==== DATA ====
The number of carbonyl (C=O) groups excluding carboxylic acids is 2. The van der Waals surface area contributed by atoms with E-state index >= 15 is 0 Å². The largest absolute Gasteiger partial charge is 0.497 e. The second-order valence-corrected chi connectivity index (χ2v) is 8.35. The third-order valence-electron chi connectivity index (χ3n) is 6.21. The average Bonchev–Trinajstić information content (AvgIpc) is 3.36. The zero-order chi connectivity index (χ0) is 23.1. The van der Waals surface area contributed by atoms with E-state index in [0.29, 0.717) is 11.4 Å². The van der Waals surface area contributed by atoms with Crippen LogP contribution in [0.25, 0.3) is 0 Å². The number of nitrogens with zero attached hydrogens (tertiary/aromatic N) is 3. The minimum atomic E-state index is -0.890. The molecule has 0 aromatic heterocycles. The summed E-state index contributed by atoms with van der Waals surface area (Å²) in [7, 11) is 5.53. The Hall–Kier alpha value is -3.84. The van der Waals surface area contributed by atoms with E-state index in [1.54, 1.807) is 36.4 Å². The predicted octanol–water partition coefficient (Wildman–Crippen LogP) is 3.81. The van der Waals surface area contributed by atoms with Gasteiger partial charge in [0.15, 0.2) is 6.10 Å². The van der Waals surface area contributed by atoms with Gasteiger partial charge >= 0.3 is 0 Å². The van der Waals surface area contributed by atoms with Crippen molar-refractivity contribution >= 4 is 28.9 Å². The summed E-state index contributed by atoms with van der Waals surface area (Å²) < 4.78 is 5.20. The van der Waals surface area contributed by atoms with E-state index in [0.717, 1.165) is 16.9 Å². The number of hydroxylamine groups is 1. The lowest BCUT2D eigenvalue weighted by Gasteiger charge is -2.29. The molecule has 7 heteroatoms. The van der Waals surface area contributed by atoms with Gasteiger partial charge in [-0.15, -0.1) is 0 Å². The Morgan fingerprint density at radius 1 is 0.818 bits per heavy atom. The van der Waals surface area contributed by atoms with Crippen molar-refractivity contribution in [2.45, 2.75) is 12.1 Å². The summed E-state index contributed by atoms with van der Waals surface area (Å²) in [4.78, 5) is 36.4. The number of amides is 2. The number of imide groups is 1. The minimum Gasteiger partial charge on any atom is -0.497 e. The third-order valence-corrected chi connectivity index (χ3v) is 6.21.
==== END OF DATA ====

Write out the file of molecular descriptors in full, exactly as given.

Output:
The number of carbonyl (C=O) groups excluding carboxylic acids is 2. The van der Waals surface area contributed by atoms with E-state index >= 15 is 0 Å². The largest absolute Gasteiger partial charge is 0.497 e. The second-order valence-corrected chi connectivity index (χ2v) is 8.35. The third-order valence-electron chi connectivity index (χ3n) is 6.21. The average Bonchev–Trinajstić information content (AvgIpc) is 3.36. The zero-order chi connectivity index (χ0) is 23.1. The van der Waals surface area contributed by atoms with E-state index in [0.29, 0.717) is 11.4 Å². The van der Waals surface area contributed by atoms with Crippen LogP contribution in [0.25, 0.3) is 0 Å². The number of nitrogens with zero attached hydrogens (tertiary/aromatic N) is 3. The minimum atomic E-state index is -0.890. The molecule has 0 aromatic heterocycles. The summed E-state index contributed by atoms with van der Waals surface area (Å²) in [7, 11) is 5.53. The Hall–Kier alpha value is -3.84. The van der Waals surface area contributed by atoms with E-state index in [1.54, 1.807) is 36.4 Å². The predicted octanol–water partition coefficient (Wildman–Crippen LogP) is 3.81. The van der Waals surface area contributed by atoms with Gasteiger partial charge in [0.15, 0.2) is 6.10 Å². The van der Waals surface area contributed by atoms with Gasteiger partial charge >= 0.3 is 0 Å². The van der Waals surface area contributed by atoms with Crippen molar-refractivity contribution >= 4 is 28.9 Å². The summed E-state index contributed by atoms with van der Waals surface area (Å²) < 4.78 is 5.20. The van der Waals surface area contributed by atoms with E-state index in [0.717, 1.165) is 16.9 Å². The number of hydroxylamine groups is 1. The lowest BCUT2D eigenvalue weighted by Gasteiger charge is -2.29. The molecule has 7 heteroatoms. The van der Waals surface area contributed by atoms with Gasteiger partial charge in [-0.15, -0.1) is 0 Å². The Morgan fingerprint density at radius 1 is 0.818 bits per heavy atom. The van der Waals surface area contributed by atoms with Crippen molar-refractivity contribution in [2.45, 2.75) is 12.1 Å². The summed E-state index contributed by atoms with van der Waals surface area (Å²) in [4.78, 5) is 36.4. The number of amides is 2. The number of imide groups is 1. The minimum Gasteiger partial charge on any atom is -0.497 e. The third-order valence-corrected chi connectivity index (χ3v) is 6.21.